One of the most common questions that patients ask their physical therapist is “so, should I ice it or heat it?”. The answer to this question differs for each injury and each patient. Icing and heating are two very useful, cost-effective, and rational ways that my patients can manage their pain when out of the clinic. Because they are key to pain management and essential to the rehabilitation process, I find myself (as the PT) explaining to each patient the difference between icing and heating. Aside from the obvious – ice being cold and heat being warm – ice and heat differ in use and therapeutic effects on the body.
When should I ice or heat?
Ice is used for any acute injury. This means that ice is best for a new injury. Think of a swollen, red, and irritated knee – this kind of injury is the perfect match for ice. Ice has been known to decrease pain while also reducing inflammation and swelling. So when my patients walk into the clinic with a swollen, inflamed, or irritated injury, I will apply ice to the injury.
Heat is for chronic injuries. Heat is most useful when the pain has been ongoing over several days/weeks/months. Think of that dull achy back pain that has been present for months. The heat has been known to decrease pain while improving blood circulation to the heated muscle. I will apply heat to my patients that walk into the clinic with muscle aches, stiffness, or those with chronic pain.
When should I avoid ice or heat?
There are specific scenarios when you should not ice or heat. You should never use ice or heat when you have impaired sensation, as you will not be able to feel if the ice or heat is burning you leading to tissue damage. Ice should also not be used if you have Raynaud’s disease, hypertension, rheumatoid arthritis, history of vascular impairments, and another medical history. Heat should not be used if you have had a recent hemorrhage, thrombophlebitis, impaired mental awareness, malignant tissue, and another medical history. Consult with your doctor if you have any past medical issues or have had any reactions to using ice or heat in the past before applying either ice or heat.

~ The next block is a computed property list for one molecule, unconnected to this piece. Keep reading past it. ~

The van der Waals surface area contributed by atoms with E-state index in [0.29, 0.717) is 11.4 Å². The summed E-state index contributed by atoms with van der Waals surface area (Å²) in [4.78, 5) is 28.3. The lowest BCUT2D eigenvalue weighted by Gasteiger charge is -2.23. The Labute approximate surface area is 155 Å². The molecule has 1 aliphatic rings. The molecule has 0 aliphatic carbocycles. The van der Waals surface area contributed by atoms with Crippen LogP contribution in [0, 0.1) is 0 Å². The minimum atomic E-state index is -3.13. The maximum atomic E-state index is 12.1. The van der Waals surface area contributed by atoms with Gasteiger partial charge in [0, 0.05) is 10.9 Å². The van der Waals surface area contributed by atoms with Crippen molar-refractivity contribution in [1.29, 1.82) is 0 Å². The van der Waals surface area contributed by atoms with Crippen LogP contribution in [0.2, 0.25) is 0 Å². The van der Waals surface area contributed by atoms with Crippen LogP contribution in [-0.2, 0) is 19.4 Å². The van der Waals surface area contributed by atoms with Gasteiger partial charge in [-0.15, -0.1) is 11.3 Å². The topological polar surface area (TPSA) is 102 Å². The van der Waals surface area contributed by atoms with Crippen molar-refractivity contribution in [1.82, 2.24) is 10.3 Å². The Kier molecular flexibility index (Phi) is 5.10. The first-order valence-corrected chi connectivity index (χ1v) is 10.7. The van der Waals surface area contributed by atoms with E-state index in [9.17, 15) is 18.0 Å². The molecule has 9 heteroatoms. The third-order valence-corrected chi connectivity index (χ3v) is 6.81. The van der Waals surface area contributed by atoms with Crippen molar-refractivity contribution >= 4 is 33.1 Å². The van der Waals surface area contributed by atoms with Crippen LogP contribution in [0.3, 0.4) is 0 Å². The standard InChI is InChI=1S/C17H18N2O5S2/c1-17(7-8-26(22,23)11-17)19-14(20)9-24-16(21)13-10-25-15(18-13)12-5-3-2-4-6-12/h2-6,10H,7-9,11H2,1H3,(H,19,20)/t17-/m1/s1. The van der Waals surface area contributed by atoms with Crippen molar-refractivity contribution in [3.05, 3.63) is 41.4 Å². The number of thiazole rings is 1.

Ice and heat are two simple, easy, and cost-effective ways to manage pain outside of the clinic and between your PT appointments. Ice is generally used when the tissue is irritated and swollen. Heat is generally used when the muscle is stiff or painful for several days.
CAUTION: Both ice and heat can cause burns and tissue damage so be careful and take the ice/heat off if causing more pain, too hot, or too cold.
If you find yourself in discomfort or think you could benefit from a personalized exercise plan, talk to a Physical Therapist.
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